Apple used its Worldwide Developers Conference last night (2 June) to unveil not only the expected update to its Mac (Yosemite), iPhone and iPad software (iOS8) but also the launch of two new apps that put the spotlight on the company’s vision for the internet of things.
The company first introduced HealthKit, which pools data such as weight and blood pressure that its collected from a number of health apps on the iPhone and iPad.
Craig Federighi, Apple’s senior vice president of software engineering, said at the event: “Developers have created a lot of apps for monitoring your health, but up to now the information gathered by those applications lives in silos. But now you can with HealthKit: a single place where applications can gather the data.”
Alongside HealthKit, Apple unveiled “Health”, an app that will form a key part of the iOS 8 software upgrade. Apple also announced it is to work with Nike and The Mayo Clinic to optimise the Health app for users.
HomeKit was also introduced at the conference: a platform that will allow users to control connected items in their home, such as their doors, Honeywell thermostats and Philips Hue lights, with their iPhone. Other partners include Osram, Texas Instruments and Broadcom.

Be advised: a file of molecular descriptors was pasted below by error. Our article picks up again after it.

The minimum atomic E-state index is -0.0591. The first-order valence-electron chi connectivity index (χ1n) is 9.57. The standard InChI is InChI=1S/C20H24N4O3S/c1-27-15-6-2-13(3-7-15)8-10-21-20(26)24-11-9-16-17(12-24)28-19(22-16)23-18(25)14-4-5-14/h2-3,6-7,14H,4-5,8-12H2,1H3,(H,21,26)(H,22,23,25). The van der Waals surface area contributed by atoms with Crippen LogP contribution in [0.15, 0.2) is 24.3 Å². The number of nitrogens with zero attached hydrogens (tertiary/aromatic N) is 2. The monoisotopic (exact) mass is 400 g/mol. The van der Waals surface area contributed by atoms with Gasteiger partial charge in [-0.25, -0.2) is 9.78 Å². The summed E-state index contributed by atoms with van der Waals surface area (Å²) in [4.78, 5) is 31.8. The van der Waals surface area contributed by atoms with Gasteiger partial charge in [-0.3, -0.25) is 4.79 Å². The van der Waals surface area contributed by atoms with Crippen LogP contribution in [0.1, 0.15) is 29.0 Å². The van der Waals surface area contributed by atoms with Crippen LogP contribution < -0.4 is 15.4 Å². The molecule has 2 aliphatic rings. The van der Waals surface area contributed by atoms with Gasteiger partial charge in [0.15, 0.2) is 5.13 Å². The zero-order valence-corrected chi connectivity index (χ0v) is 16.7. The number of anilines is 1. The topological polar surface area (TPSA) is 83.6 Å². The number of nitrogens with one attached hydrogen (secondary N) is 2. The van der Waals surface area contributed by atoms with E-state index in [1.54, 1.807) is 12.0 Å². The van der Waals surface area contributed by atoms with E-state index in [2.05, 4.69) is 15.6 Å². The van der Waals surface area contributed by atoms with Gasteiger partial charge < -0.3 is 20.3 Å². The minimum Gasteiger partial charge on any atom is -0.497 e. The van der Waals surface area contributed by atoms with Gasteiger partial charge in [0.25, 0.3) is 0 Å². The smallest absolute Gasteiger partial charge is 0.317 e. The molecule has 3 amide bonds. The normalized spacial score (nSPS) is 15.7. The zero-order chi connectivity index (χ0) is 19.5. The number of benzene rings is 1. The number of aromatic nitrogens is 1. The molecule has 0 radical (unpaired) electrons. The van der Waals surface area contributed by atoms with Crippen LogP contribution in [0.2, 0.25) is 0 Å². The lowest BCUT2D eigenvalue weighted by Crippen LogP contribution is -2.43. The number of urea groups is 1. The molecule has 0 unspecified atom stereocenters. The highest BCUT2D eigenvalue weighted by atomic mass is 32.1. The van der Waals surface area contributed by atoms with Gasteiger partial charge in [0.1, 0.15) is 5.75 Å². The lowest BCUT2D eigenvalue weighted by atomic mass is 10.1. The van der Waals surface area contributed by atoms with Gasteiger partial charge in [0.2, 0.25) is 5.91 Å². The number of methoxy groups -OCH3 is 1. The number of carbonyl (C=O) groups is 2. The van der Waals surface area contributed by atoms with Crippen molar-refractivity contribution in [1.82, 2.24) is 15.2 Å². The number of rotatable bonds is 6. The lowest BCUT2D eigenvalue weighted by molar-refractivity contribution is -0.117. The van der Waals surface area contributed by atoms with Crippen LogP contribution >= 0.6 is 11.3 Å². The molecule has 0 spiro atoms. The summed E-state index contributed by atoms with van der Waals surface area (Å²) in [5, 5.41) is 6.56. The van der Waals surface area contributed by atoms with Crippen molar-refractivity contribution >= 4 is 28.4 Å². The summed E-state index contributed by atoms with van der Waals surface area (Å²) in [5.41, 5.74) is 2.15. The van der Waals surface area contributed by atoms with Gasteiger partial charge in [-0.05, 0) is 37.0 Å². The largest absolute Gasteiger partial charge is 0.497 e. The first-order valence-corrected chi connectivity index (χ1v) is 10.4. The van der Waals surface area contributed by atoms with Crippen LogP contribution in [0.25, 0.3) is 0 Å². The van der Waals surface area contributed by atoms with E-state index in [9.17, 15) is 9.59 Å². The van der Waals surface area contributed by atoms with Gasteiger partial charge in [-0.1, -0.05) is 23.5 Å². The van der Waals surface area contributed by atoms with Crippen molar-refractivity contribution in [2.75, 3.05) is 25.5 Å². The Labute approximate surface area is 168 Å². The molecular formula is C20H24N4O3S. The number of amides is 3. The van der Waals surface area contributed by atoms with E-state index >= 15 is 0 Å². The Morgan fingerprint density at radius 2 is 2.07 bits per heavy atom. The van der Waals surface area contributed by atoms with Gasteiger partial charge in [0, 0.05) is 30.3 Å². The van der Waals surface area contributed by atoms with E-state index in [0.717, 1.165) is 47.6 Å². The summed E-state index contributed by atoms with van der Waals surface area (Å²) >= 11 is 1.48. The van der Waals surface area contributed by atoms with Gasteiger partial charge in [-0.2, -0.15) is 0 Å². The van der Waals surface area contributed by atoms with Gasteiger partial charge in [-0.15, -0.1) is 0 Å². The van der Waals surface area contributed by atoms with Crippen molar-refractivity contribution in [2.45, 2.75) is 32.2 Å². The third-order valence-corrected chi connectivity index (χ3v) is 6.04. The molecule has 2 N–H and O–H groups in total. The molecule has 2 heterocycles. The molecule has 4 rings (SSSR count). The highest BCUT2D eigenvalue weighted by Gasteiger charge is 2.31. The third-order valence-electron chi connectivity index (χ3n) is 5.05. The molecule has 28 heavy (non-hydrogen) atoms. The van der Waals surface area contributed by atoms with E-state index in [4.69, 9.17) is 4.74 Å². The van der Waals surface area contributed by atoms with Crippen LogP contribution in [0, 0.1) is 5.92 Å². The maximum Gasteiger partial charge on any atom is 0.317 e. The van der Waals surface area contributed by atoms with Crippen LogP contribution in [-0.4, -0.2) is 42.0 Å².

The slew of partnerships announced last night (2 June) signals a new “openness” from Apple, which will offer brands more opportunities than before to work with the company to develop key applications, rather than the company sticking to its previous strategy of trying to develop everything itself, according to industry observers.
Lea Simpson, strategy director at digital marketing agency TH_NK, says: “For marketers this openness changes the opportunity quite significantly. We should shift out thinking from working with the Apple ecosystem to working with Apple.”
The launch of HealthKit and HomeKit in particular will provide marketers with more opportunities to target consumers at relevant moments, according to Matthew Knight, head of innovation at media agency Carat.
He adds: “As marketers – we’re always looking for opportunities to provide better experiences to consumers at more meaningful and relevant moments, not to be intrusive, but to be intelligent, subtle, useful and valuable. The more opportunities we have to use data to help reach the right person at the right time, means our services can be better targeted and not frustrate our audience – and the connected ecosystem or platform strategy which was outlined last night (2 June) gives us better tools to connect with people intelligently, rather than bluntly.”
Apple’s announcements last night now throw open the gauntlet in the realm of the internet of things to Google, which holds its own developer conference later this month, according to CCS Insight’s vice president of research for the Americas Geoff Blaber.
“The arms race with Google for control of contextual services, the home, automotive, healthcare and the engagement of developers has never been more evident and is set to drive significant near-term investment,” Blaber says.